# Why isn't this tail-recursive?

I'm working through the book Real-World Functional Programming, and I tried to come up with my own example of tail recursion before reading the book's example (listing 10.2, p. 265). The book's example works; mine causes a stack overflow.

I've found if I use a tuple argument or pre-calculate `a + accum` then mine will work. I want to understand why.

``````let rnd = new System.Random()
let test2 = List.init 1000000 (fun _ -> rnd.Next(-50, 51))

let rec sum2 list accum =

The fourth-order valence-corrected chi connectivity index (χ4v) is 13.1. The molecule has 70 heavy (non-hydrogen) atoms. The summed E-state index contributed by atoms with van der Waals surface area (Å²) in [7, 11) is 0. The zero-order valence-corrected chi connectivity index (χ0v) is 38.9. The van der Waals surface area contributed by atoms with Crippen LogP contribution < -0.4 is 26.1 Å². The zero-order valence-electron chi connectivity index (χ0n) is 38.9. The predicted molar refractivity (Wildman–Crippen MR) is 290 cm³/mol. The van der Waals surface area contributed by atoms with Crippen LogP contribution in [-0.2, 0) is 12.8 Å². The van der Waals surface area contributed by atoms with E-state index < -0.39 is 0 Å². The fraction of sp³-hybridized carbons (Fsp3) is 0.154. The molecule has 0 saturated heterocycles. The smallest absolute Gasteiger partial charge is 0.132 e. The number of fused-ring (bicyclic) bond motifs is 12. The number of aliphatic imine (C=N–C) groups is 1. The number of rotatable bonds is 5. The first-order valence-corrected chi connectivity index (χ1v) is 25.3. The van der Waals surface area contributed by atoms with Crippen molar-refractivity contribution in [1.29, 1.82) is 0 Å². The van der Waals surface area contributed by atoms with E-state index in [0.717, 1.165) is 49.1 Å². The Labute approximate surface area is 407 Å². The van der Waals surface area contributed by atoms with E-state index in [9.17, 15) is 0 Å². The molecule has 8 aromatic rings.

match list with
| [] -> accum
| a::b -> sum2 b a + accum

let result = sum2 test2 0

printfn "%d" result
``````
-

``````sum2 b a + accum
``````

Note that this is parsed as `(sum2 b a) + accum`, not `sum2 b (a + accum)`.

So this calls `sum2 b a`. Then it takes the result of that call and adds `accum` to it. So the last expression evaluated is the addition, not the call to `sum2`. Thus the call to `sum2` is not a tail call.

-

``````a::b -> (sum2 b a) + accum
``````a::b -> sum2 b (a + accum)